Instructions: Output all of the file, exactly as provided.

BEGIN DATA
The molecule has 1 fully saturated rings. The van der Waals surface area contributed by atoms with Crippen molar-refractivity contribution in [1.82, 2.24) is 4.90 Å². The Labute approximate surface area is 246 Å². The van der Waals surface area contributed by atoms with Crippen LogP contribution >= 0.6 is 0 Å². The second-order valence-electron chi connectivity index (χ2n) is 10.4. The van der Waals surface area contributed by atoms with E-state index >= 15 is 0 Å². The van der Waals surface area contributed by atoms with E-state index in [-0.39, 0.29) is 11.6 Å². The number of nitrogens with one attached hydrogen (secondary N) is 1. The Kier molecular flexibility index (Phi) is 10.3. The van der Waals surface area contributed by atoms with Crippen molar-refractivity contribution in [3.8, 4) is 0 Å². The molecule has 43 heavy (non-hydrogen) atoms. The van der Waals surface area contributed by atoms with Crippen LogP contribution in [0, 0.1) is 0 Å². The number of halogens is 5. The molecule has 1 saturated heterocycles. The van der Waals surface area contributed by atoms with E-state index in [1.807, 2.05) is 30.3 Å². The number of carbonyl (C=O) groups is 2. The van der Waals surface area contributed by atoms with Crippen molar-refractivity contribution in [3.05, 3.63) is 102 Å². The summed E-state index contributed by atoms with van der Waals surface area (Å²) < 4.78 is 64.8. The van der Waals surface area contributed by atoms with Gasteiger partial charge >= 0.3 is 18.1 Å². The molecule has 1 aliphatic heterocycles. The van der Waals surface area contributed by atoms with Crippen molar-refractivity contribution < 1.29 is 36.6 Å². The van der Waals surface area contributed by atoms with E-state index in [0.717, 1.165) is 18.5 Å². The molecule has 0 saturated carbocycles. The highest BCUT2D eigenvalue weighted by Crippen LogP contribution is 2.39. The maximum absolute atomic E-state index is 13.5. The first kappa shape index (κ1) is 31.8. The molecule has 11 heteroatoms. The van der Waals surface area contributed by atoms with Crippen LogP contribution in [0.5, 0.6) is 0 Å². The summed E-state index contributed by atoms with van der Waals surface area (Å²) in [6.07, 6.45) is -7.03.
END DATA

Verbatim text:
The molecule has 1 fully saturated rings. The van der Waals surface area contributed by atoms with Crippen molar-refractivity contribution in [1.82, 2.24) is 4.90 Å². The Labute approximate surface area is 246 Å². The van der Waals surface area contributed by atoms with Crippen LogP contribution >= 0.6 is 0 Å². The second-order valence-electron chi connectivity index (χ2n) is 10.4. The van der Waals surface area contributed by atoms with E-state index >= 15 is 0 Å². The van der Waals surface area contributed by atoms with E-state index in [-0.39, 0.29) is 11.6 Å². The number of nitrogens with one attached hydrogen (secondary N) is 1. The Kier molecular flexibility index (Phi) is 10.3. The van der Waals surface area contributed by atoms with Crippen molar-refractivity contribution in [3.8, 4) is 0 Å². The molecule has 43 heavy (non-hydrogen) atoms. The van der Waals surface area contributed by atoms with Crippen LogP contribution in [0, 0.1) is 0 Å². The number of halogens is 5. The molecule has 1 saturated heterocycles. The van der Waals surface area contributed by atoms with E-state index in [1.807, 2.05) is 30.3 Å². The number of carbonyl (C=O) groups is 2. The van der Waals surface area contributed by atoms with Crippen molar-refractivity contribution in [3.05, 3.63) is 102 Å². The summed E-state index contributed by atoms with van der Waals surface area (Å²) < 4.78 is 64.8. The van der Waals surface area contributed by atoms with Gasteiger partial charge >= 0.3 is 18.1 Å². The molecule has 1 aliphatic heterocycles. The van der Waals surface area contributed by atoms with Crippen molar-refractivity contribution < 1.29 is 36.6 Å². The van der Waals surface area contributed by atoms with E-state index in [0.717, 1.165) is 18.5 Å². The molecule has 0 saturated carbocycles. The highest BCUT2D eigenvalue weighted by Crippen LogP contribution is 2.39. The maximum absolute atomic E-state index is 13.5. The first kappa shape index (κ1) is 31.8. The molecule has 11 heteroatoms. The van der Waals surface area contributed by atoms with Crippen LogP contribution in [0.5, 0.6) is 0 Å². The summed E-state index contributed by atoms with van der Waals surface area (Å²) in [6.07, 6.45) is -7.03.